Again, whether you support or oppose the pipeline doesn't really matter. Whether you feel temporary jobs are good enough, that's fine. But knowingly lying about the jobs that it will or won't "create" is what we find grotesquely offensive here.
Obamacare Jobs Lie
This one was a doozy. On Tuesday, a new report [PDF] on the economic outlook for the U.S. through 2024 was released by the nonpartisan Congressional Budget Office. Republicans couldn't wait to mischaracterize lie about what it said.
As usual, Fox "News" led the charge on behalf of Republican officials (who repeated the lie all day), claiming that "ObamaCare could lead to loss of nearly 2.3 million US jobs, report says."
The National Republican Campaign Committee (NRCC) was just one of dozens of other official GOP mouthpieces to echo the completely misleading claim.
For the record, other non-right-wing outlets also badly mischaracterized the report. The Republicans were very happy about that, and couldn't be bothered to correct the error.
No, the CBO did not claim Obamacare will lead to the loss of either 2.3 million or 2.5 million jobs, as the Republicans lied all day on Tuesday.
As the Washington Post's Fact Checker columnist Glenn Kessler explained in awarding three out of four "Pinocchios" to those who deliberately mislead about the CBO's projection on ACA-related employment numbers, "No, CBO did not say Obamacare will kill 2 million jobs."
"This is not about jobs," Kessler explains. "It’s about workers -- and the choices they make."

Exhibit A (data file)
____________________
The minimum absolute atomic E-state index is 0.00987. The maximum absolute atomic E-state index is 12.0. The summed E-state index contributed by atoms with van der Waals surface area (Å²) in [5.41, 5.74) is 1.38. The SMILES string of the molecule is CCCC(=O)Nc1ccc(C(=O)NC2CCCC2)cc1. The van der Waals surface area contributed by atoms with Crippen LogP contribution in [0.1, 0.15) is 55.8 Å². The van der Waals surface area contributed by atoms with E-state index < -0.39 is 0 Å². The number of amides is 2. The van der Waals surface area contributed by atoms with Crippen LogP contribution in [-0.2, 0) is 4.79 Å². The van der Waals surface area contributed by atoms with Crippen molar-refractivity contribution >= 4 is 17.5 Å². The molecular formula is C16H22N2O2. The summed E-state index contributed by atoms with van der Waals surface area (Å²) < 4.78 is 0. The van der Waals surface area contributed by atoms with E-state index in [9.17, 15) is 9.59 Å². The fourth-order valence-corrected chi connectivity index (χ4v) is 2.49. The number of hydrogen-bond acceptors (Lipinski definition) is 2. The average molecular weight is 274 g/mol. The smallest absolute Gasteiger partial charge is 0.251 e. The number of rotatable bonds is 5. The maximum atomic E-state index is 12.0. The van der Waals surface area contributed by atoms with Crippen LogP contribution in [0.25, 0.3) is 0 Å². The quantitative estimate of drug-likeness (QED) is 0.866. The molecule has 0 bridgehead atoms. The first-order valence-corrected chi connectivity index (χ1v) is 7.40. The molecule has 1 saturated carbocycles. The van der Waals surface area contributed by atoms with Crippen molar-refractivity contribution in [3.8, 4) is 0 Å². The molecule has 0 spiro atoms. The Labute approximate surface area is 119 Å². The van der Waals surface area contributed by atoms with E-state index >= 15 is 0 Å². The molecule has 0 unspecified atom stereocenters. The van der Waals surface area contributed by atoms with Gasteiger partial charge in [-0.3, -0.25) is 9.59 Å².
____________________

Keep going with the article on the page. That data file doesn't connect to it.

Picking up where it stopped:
Here's what all the nonsense is about. Buried on page 123 of the 182-page CBO report, it states: "CBO estimates that the ACA will reduce the total number of hours worked, on net, by about 1.5 percent to 2.0 percent during the period from 2017 to 2024, almost entirely because workers will choose to supply less labor --- given the new taxes and other incentives they will face and the financial benefits some will receive."
In other words, because premium subsidies and other incentives will be available, some workers will eventually be able to choose to not continue working, simply because they need the healthcare coverage afforded by their employment.
"Specifically, CBO estimates that the ACA will cause a reduction of roughly 1 percent in aggregate labor compensation over the 2017--2024 period, compared with what it would have been otherwise," the report says. "The estimated reduction stems almost entirely from a net decline in the amount of labor that workers choose to supply, rather than from a net drop in businesses’ demand for labor, so it will appear almost entirely as a reduction in labor force participation and in hours worked relative to what would have occurred otherwise rather than as an increase in unemployment."